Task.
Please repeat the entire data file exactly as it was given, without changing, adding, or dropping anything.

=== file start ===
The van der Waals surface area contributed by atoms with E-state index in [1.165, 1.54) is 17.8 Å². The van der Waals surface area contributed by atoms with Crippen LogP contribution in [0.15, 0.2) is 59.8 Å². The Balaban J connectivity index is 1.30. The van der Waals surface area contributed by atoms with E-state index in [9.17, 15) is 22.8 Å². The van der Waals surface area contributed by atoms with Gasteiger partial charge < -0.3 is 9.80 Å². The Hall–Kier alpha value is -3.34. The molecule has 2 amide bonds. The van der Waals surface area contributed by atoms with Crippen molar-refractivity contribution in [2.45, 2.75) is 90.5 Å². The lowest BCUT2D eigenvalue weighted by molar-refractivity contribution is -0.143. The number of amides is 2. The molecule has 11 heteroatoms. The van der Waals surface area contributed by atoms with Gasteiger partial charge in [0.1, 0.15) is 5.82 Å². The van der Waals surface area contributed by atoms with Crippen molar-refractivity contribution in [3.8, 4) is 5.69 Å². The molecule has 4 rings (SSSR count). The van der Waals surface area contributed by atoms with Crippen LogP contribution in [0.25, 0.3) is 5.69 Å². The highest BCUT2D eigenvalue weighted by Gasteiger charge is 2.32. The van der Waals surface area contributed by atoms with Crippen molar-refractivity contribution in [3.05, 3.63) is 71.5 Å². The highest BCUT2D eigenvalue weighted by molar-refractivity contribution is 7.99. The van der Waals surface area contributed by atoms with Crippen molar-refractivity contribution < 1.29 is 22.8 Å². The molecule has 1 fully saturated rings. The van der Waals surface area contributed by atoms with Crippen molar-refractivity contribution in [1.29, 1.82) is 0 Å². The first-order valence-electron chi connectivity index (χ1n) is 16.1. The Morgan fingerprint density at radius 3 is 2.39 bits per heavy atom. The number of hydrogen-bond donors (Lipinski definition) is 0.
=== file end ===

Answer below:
The van der Waals surface area contributed by atoms with E-state index in [1.165, 1.54) is 17.8 Å². The van der Waals surface area contributed by atoms with Crippen LogP contribution in [0.15, 0.2) is 59.8 Å². The Balaban J connectivity index is 1.30. The van der Waals surface area contributed by atoms with E-state index in [9.17, 15) is 22.8 Å². The van der Waals surface area contributed by atoms with Gasteiger partial charge < -0.3 is 9.80 Å². The Hall–Kier alpha value is -3.34. The molecule has 2 amide bonds. The van der Waals surface area contributed by atoms with Crippen molar-refractivity contribution in [2.45, 2.75) is 90.5 Å². The lowest BCUT2D eigenvalue weighted by molar-refractivity contribution is -0.143. The number of amides is 2. The molecule has 11 heteroatoms. The van der Waals surface area contributed by atoms with Gasteiger partial charge in [0.1, 0.15) is 5.82 Å². The van der Waals surface area contributed by atoms with Crippen molar-refractivity contribution in [3.8, 4) is 5.69 Å². The molecule has 4 rings (SSSR count). The van der Waals surface area contributed by atoms with Crippen LogP contribution in [0.25, 0.3) is 5.69 Å². The highest BCUT2D eigenvalue weighted by Gasteiger charge is 2.32. The van der Waals surface area contributed by atoms with Crippen molar-refractivity contribution in [3.05, 3.63) is 71.5 Å². The highest BCUT2D eigenvalue weighted by molar-refractivity contribution is 7.99. The van der Waals surface area contributed by atoms with Crippen molar-refractivity contribution < 1.29 is 22.8 Å². The molecule has 1 fully saturated rings. The van der Waals surface area contributed by atoms with Crippen molar-refractivity contribution in [1.29, 1.82) is 0 Å². The first-order valence-electron chi connectivity index (χ1n) is 16.1. The Morgan fingerprint density at radius 3 is 2.39 bits per heavy atom. The number of hydrogen-bond donors (Lipinski definition) is 0.